I ordered a café au lait and tried to explain that I wanted less coffee and more milk plus extra sugar. That seemed to work out okay, and I enjoyed the coffee although I had to use up some of my own sugar supply as well. (My travelling jacket and outer coat have many compartments in which I carry a stash of emergency rations and equipment. Over 30 years of travel, I've made quite a list of things to take on each trip and to carry on my person.)

I bought a nice souvenir booklet and a small poster of the island for my office wall. Then I waited for the 14:35 bus to Pontorson. An older Italian couple was also waiting for the bus, and they asked me if I was German. Once we figured we had Spanish in common, we switched to that and chatted until the bus came. The 9-km ride was through the countryside in the sunshine. I got off at the train station to wait more than 90 minutes for a bus to Avranches. Inside, I got talking to the stationmaster who was very friendly. He told me that he could get me to Avraches 40 minutes earlier, so I bought a train ticket. Then I asked him about the projected go-slow train strike the next day and I think he was so bored there having nothing much to do that he made some phone calls to find out the latest news. Some 20 minutes later, he came out to the platform to give me a copy of an itinerary he thought should work to get me back to Paris. Such service!

A young Japanese man approached me on the platform to confirm he was waiting at the right place. He'd left Japan more than three weeks earlier and had ridden the Trans-Siberian Railway from Vladivostok to Moscow, which took a week. He rode 3rd class and shared a day/night compartment with soldiers going home for a break. He was headed to Cherbourg to catch the ferry to Poole, England. In a week, he'd fly back to Tokyo. He graduated university back in September and would start his job in April next year. We chatted on the train until my stop.

It made a big difference when I arrived in Avraches in daylight and without fog. And apart from those advantages, I had found out about a shortcut to town, so I headed off on that. The good news was that the distance was halved. The bad news was that it was even steeper than the way I'd gone the night before. Maybe more than 90 degrees! Well, not quite.

I stopped off at the tourist office to pass along information about the abbey's being closed and the actual cost of the taxi ride. I also picked up some information about hiking the cliffs on the old customs inspectors' trails near Cherbourg. Then it was up Constitution Avenue to Patton Circle in the middle of which was a large monument to General George Patton, famous U.S. tank commander in WWII. A tank from that war stood next to the monument. Once he'd liberated Avranches, Patton pushed out across France to Germany. On the edge of the circle stood two lesser "monuments," Boulangerie (Bakery) Patton and Pizzeria Patton, of which George would have been ever so proud. I stopped in at my local bakery to report on my day's activities and to buy drinks and some food. The proprietress cut a very long baguette in half and filled it with ham, cheese, and tomato.

As I approached my hotel, I found a group of 20 people blocking the entrance and holding a large banner. Apparently, they were protesting about something, but with the front desk clerk's limited English I was unable to find out what their grievance was. As far as I could tell there were no "Go home Yanqui!" signs.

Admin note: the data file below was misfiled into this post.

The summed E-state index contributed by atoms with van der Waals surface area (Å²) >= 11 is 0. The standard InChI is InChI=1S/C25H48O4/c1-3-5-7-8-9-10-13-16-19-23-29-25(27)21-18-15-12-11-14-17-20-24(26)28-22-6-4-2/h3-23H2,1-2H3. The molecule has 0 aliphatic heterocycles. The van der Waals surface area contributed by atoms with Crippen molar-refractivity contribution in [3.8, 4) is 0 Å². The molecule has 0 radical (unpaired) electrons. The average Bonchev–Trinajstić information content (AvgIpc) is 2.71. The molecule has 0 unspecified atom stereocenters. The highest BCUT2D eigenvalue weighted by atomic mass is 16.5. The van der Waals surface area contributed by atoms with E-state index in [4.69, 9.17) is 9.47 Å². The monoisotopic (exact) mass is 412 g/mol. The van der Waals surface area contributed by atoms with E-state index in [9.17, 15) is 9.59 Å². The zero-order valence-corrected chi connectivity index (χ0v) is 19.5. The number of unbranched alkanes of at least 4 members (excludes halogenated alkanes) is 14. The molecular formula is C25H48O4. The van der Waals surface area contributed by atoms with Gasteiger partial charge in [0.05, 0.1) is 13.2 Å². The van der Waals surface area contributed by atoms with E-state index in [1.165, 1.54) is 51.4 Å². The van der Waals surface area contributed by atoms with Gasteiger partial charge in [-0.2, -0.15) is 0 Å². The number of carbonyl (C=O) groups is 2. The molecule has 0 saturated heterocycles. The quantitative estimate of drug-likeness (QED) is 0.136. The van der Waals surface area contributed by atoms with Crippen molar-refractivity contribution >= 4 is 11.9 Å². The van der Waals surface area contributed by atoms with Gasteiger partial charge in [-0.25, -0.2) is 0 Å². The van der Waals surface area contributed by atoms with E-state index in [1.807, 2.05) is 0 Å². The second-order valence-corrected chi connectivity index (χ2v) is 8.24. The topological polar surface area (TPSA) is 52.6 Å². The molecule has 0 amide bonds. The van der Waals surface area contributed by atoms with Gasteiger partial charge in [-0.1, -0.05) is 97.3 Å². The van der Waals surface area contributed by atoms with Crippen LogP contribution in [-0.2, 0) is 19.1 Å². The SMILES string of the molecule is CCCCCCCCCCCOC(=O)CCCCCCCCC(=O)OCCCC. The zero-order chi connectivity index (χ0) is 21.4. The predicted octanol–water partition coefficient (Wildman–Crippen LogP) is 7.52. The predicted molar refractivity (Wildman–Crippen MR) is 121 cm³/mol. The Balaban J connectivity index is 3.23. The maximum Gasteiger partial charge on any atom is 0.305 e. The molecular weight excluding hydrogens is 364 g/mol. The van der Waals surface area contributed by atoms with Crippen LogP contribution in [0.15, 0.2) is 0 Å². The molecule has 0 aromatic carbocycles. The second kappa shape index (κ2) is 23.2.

After I freshened up and rested, I took my laptop downstairs to the lobby where, lo and behold, the wifi signal was very strong and I was connected to the outside world. A lot of business and personal email was waiting, and it took some 90 minutes for me to deal with it. The manager dropped by to chat and to offer me a ride to the train station the following morning, but only if the breakfast rush was over and he had a spare body. It was a generous gesture. Back in my room, I got into some writing on my laptop and had to force myself to stop and go to bed. Lights out after 23:00.

Back to Paris

[Next Day] Being a Saturday, there was less traffic on the main street outside my window. However, I still woke up before my 07:30 alarm. I packed my gear and took care of some email that had arrived overnight and was down at the front desk by 08:30. As there was no one available to drive me to the station, I set off for my 2 km morning walk.

The town of Avranches was coming alive and the coffee bars were busy, and I stopped at a bank to refresh my Euro supply. Then I got to the steep shortcut to the train. The good news was that there was no ice. That would have resulted in a very quick trip down the hill and numerous broken bones. The bad news was that an earthquake must have occurred during the night and made the hill even steeper. (Don't you just hate that when that happens!) The trip was slow but uneventful; however, at the bottom, the footbridge over the freeway was rather slippery. I managed that, but in the last few steps did an unscheduled "pas de deux with pirouette," which earned me a respectable 8.2 score from the judges standing nearby.

The train station was dark, and things looked ominous. However, it was unlocked so I went inside happy to find two others planning to travel. The good news was that the 09:49 train to Caen was running. (The only other trains scheduled that day were at 17:55 to Caen and 19:08 to Rennes.) At 09:15, the ticket agent arrived, and he was ever so happy to sell me a ticket to Caen and then on to Paris with only a short stopover. So far, so good, and I settled down to my petite de juener (breakfast) of pastry and lemon drink. (The last of the great gourmands!)

There was frost covering the tracks as the six of us stood on the cold open platform. The 09:49 arrived on time and was a very warm and comfortable train. I faced forward at a table and spent the 1:45-hour trip looking out the window. The sun shone brightly as we bumped along picking up speed. There were farms, farms, and more farms with green fields and contented cattle and goats. The aftereffects of all the rain were evident. Creeks were swollen, and fields were flooded. A conductor came along and as he spoke to me in French, he waved his hands, so I thought he wanted me to sing. Apparently, he was not that kind of conductor!

In Caen, I had a short wait for the train to Paris. The train was an express, and we raced through the countryside arriving in Paris Gare St. Lazare right on time at 13:45. I quickly found the Metro station nearby and headed out on the Green Number 12 line. I changed to the Yellow Number 10 line and after a few stops, I came up to street level right across from the house of my friend Stéphane. The second part of my Paris visit had begun.